Civil Society Structure

Civil Society in Kosovo is mainly organized in Non-Governmental Organizations. The following are the NGO types: membership associations and foundations. Latest data from the Department for Registration and Liaison with NGOs show that there are over 7,000 NGOs registered in Kosovo, with the majority being membership associations.

Fields that are covered by civil society organizations in Kosovo are numerous. Sectors that at the beginning of 2000 were ‘attractive to donors’ and where a large activation of CSOs could be seen amongst others were related to minority and youth issues – a fall in their numbers can be seen during the last few years. This is a consequence of the shift in donor priorities in general, and in rare cases, due to the shifting of societal priorities. Fields where increase in engagement of CSOs can be noticed – both in number and quality – are: rule of law; human rights; research institutions – that have a goal of contributing in public policy making and influencing the main developments of decision-making; CSOs for the development of civil society are attempting to increase the role of the civil society in democracies both within the general public and public authorities, as well as to facilitate coordination with CSO networks. In addition, they tend to structure the cooperation between the civil society and public authority. Women NGOs remain active in the struggle for a gender balanced society and their network is still one of the most active ones. Other fields in which civil society in Kosovo is active include environment, EU integration, rebuilding, social issues and foreign policies.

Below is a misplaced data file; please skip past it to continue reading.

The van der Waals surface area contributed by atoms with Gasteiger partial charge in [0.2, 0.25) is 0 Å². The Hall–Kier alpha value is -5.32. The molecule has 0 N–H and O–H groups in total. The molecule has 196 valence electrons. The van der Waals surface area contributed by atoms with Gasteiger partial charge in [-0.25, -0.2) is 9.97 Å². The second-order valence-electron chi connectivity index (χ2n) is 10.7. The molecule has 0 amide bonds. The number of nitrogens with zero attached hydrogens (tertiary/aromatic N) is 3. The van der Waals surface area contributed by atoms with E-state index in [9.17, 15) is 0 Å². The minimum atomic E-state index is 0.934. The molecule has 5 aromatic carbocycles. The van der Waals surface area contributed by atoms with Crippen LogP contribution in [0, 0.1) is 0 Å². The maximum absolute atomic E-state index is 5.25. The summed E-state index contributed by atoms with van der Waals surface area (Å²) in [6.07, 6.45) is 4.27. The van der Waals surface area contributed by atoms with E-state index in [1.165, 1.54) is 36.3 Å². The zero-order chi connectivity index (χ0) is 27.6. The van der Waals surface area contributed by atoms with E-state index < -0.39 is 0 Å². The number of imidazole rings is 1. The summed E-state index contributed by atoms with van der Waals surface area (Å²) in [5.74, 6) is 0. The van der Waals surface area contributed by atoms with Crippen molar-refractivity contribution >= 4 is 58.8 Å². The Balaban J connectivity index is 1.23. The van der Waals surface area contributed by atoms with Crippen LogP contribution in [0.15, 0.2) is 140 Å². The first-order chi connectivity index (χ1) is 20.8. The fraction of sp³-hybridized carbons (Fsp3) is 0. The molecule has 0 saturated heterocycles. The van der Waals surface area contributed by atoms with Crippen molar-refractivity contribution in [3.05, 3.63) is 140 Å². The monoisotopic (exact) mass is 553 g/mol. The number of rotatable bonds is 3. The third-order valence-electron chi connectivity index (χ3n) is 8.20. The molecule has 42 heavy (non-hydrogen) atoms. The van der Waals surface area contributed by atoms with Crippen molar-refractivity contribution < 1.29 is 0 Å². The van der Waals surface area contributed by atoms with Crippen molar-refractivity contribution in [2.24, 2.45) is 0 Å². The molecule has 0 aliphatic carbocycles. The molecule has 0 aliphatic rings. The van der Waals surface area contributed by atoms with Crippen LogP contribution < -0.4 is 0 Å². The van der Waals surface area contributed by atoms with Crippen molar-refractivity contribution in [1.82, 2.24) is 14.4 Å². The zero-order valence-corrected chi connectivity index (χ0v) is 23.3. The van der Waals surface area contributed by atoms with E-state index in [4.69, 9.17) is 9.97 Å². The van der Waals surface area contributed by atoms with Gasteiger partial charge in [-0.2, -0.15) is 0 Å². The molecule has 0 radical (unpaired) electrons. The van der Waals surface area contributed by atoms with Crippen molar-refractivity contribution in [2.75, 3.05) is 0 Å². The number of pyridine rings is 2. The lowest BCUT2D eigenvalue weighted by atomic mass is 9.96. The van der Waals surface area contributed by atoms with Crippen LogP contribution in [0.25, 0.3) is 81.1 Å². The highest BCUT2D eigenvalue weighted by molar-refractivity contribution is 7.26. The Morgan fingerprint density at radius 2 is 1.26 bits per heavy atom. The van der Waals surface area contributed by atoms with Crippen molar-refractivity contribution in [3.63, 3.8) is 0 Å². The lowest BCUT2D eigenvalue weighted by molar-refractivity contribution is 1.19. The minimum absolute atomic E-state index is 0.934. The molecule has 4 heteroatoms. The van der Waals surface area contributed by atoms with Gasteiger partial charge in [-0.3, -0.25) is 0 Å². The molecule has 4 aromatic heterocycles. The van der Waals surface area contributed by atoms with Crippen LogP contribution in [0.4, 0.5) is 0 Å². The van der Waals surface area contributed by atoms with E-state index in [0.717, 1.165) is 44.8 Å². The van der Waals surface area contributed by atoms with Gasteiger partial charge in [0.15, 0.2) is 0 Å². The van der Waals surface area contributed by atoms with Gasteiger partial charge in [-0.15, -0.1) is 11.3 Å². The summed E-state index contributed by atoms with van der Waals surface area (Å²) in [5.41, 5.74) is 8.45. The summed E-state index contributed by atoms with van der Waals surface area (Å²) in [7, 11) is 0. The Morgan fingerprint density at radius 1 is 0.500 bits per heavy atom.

Regarding the civil society networks, only a handful of them have survived for a longer period of time and continues to play their initial role. Specifically, Kosovo Women Network, coalition of election monitoring CSOs Democracy in Action and CiviKos – the platform of civil society organizations that aim to structure the cooperation between the civil society sector and public authorities in Kosovo. Also, ad-hoc coalitions and informal CSO groups have successfully undertaken a number of initiatives. The reaction of civil society to the amendment of the Law on NGOs and their active contribution in this process as well as the reaction toward the transformation of micro financial NGOs into joint stock companies – prevention of transformation – are amongst the most important processes in which the civil society has achieved visible success.